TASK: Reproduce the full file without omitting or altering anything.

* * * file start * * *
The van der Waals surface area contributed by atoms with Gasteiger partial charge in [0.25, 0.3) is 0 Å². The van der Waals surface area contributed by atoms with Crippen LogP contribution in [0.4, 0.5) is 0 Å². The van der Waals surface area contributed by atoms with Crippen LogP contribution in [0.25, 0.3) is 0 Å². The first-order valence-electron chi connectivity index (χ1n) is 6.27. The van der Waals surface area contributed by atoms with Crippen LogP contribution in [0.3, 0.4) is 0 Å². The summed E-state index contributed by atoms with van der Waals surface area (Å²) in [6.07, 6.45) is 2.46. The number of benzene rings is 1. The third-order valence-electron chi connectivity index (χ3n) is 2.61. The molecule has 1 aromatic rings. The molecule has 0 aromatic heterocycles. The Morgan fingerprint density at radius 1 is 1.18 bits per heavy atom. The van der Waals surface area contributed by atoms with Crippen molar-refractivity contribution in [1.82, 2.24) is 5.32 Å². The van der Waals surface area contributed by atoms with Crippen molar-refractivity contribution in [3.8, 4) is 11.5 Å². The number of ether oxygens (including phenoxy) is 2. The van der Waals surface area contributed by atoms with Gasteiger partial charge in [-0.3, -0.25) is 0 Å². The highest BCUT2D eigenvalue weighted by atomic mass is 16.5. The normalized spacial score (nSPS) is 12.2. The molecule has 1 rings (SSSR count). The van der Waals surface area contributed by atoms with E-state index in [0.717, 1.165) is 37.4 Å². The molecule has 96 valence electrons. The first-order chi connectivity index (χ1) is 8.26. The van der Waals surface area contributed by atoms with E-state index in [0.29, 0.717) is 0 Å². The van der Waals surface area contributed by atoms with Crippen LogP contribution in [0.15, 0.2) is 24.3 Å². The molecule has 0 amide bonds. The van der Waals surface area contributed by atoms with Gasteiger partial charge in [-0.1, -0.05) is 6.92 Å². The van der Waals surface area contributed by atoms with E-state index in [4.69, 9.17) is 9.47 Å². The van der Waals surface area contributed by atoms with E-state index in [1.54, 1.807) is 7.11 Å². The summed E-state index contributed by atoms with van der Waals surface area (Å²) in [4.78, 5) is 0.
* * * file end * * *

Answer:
The van der Waals surface area contributed by atoms with Gasteiger partial charge in [0.25, 0.3) is 0 Å². The van der Waals surface area contributed by atoms with Crippen LogP contribution in [0.4, 0.5) is 0 Å². The van der Waals surface area contributed by atoms with Crippen LogP contribution in [0.25, 0.3) is 0 Å². The first-order valence-electron chi connectivity index (χ1n) is 6.27. The van der Waals surface area contributed by atoms with Crippen LogP contribution in [0.3, 0.4) is 0 Å². The summed E-state index contributed by atoms with van der Waals surface area (Å²) in [6.07, 6.45) is 2.46. The number of benzene rings is 1. The third-order valence-electron chi connectivity index (χ3n) is 2.61. The molecule has 1 aromatic rings. The molecule has 0 aromatic heterocycles. The Morgan fingerprint density at radius 1 is 1.18 bits per heavy atom. The van der Waals surface area contributed by atoms with Crippen molar-refractivity contribution in [1.82, 2.24) is 5.32 Å². The van der Waals surface area contributed by atoms with Crippen molar-refractivity contribution in [3.8, 4) is 11.5 Å². The number of ether oxygens (including phenoxy) is 2. The van der Waals surface area contributed by atoms with Gasteiger partial charge in [-0.3, -0.25) is 0 Å². The highest BCUT2D eigenvalue weighted by atomic mass is 16.5. The normalized spacial score (nSPS) is 12.2. The molecule has 1 rings (SSSR count). The van der Waals surface area contributed by atoms with E-state index in [0.717, 1.165) is 37.4 Å². The molecule has 96 valence electrons. The first-order chi connectivity index (χ1) is 8.26. The van der Waals surface area contributed by atoms with E-state index in [0.29, 0.717) is 0 Å². The van der Waals surface area contributed by atoms with Crippen LogP contribution in [0.15, 0.2) is 24.3 Å². The molecule has 0 amide bonds. The van der Waals surface area contributed by atoms with Gasteiger partial charge in [-0.1, -0.05) is 6.92 Å². The van der Waals surface area contributed by atoms with E-state index in [4.69, 9.17) is 9.47 Å². The van der Waals surface area contributed by atoms with E-state index in [1.54, 1.807) is 7.11 Å². The summed E-state index contributed by atoms with van der Waals surface area (Å²) in [4.78, 5) is 0.